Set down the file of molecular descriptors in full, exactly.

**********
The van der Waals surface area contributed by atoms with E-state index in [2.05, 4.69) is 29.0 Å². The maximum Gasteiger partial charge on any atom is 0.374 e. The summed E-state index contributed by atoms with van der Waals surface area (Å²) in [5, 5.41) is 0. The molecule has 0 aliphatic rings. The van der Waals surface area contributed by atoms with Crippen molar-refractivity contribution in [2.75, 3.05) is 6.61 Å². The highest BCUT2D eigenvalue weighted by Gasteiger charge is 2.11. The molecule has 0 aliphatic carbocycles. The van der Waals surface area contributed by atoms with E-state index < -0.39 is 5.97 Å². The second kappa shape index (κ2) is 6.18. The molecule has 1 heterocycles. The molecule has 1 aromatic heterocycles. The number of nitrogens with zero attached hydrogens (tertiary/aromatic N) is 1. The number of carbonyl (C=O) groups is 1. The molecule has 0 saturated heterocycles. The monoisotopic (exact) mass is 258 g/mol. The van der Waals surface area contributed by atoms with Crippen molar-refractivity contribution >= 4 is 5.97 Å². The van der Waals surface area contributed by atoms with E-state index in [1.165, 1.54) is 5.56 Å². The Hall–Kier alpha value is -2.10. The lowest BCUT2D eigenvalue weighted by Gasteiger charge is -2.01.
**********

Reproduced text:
The van der Waals surface area contributed by atoms with E-state index in [2.05, 4.69) is 29.0 Å². The maximum Gasteiger partial charge on any atom is 0.374 e. The summed E-state index contributed by atoms with van der Waals surface area (Å²) in [5, 5.41) is 0. The molecule has 0 aliphatic rings. The van der Waals surface area contributed by atoms with Crippen molar-refractivity contribution in [2.75, 3.05) is 6.61 Å². The highest BCUT2D eigenvalue weighted by Gasteiger charge is 2.11. The molecule has 0 aliphatic carbocycles. The van der Waals surface area contributed by atoms with E-state index < -0.39 is 5.97 Å². The second kappa shape index (κ2) is 6.18. The molecule has 1 heterocycles. The molecule has 1 aromatic heterocycles. The number of nitrogens with zero attached hydrogens (tertiary/aromatic N) is 1. The number of carbonyl (C=O) groups is 1. The molecule has 0 saturated heterocycles. The monoisotopic (exact) mass is 258 g/mol. The van der Waals surface area contributed by atoms with Crippen molar-refractivity contribution >= 4 is 5.97 Å². The van der Waals surface area contributed by atoms with E-state index in [1.165, 1.54) is 5.56 Å². The Hall–Kier alpha value is -2.10. The lowest BCUT2D eigenvalue weighted by Gasteiger charge is -2.01.